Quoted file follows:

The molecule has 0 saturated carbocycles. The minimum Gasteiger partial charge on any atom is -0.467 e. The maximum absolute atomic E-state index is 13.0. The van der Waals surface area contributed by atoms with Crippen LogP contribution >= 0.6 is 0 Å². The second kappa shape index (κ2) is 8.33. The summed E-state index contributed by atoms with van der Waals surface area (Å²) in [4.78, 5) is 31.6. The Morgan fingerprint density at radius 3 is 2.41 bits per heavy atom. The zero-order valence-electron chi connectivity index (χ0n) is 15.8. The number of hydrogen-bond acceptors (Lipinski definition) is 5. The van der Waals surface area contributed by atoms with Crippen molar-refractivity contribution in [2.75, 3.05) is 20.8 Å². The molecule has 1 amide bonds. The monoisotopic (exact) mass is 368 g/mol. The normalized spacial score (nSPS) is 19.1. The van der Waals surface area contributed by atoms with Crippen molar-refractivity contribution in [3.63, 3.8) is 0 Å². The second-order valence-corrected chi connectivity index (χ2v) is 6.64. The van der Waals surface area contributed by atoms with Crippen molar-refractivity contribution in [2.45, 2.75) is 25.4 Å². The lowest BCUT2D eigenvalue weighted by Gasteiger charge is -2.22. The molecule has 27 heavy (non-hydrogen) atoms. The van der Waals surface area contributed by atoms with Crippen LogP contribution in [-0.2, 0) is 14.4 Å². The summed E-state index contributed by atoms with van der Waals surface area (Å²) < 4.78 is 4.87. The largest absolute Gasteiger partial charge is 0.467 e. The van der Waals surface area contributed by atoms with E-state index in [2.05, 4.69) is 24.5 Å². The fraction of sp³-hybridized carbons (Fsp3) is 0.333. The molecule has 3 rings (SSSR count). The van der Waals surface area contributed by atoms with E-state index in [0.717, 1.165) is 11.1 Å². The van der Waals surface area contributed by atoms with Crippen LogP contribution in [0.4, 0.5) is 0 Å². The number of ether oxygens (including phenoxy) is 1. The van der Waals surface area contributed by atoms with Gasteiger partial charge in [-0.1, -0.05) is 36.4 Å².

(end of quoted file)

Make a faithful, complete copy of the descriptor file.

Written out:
The molecule has 0 saturated carbocycles. The minimum Gasteiger partial charge on any atom is -0.467 e. The maximum absolute atomic E-state index is 13.0. The van der Waals surface area contributed by atoms with Crippen LogP contribution >= 0.6 is 0 Å². The second kappa shape index (κ2) is 8.33. The summed E-state index contributed by atoms with van der Waals surface area (Å²) in [4.78, 5) is 31.6. The Morgan fingerprint density at radius 3 is 2.41 bits per heavy atom. The zero-order valence-electron chi connectivity index (χ0n) is 15.8. The number of hydrogen-bond acceptors (Lipinski definition) is 5. The van der Waals surface area contributed by atoms with Crippen molar-refractivity contribution in [2.75, 3.05) is 20.8 Å². The molecule has 1 amide bonds. The monoisotopic (exact) mass is 368 g/mol. The normalized spacial score (nSPS) is 19.1. The van der Waals surface area contributed by atoms with Crippen molar-refractivity contribution in [3.63, 3.8) is 0 Å². The second-order valence-corrected chi connectivity index (χ2v) is 6.64. The van der Waals surface area contributed by atoms with Crippen molar-refractivity contribution in [2.45, 2.75) is 25.4 Å². The lowest BCUT2D eigenvalue weighted by Gasteiger charge is -2.22. The molecule has 27 heavy (non-hydrogen) atoms. The van der Waals surface area contributed by atoms with Crippen LogP contribution in [-0.2, 0) is 14.4 Å². The summed E-state index contributed by atoms with van der Waals surface area (Å²) < 4.78 is 4.87. The largest absolute Gasteiger partial charge is 0.467 e. The van der Waals surface area contributed by atoms with E-state index in [2.05, 4.69) is 24.5 Å². The fraction of sp³-hybridized carbons (Fsp3) is 0.333. The molecule has 3 rings (SSSR count). The van der Waals surface area contributed by atoms with E-state index in [0.717, 1.165) is 11.1 Å². The van der Waals surface area contributed by atoms with Crippen LogP contribution in [0.4, 0.5) is 0 Å². The number of ether oxygens (including phenoxy) is 1. The van der Waals surface area contributed by atoms with Gasteiger partial charge in [-0.1, -0.05) is 36.4 Å².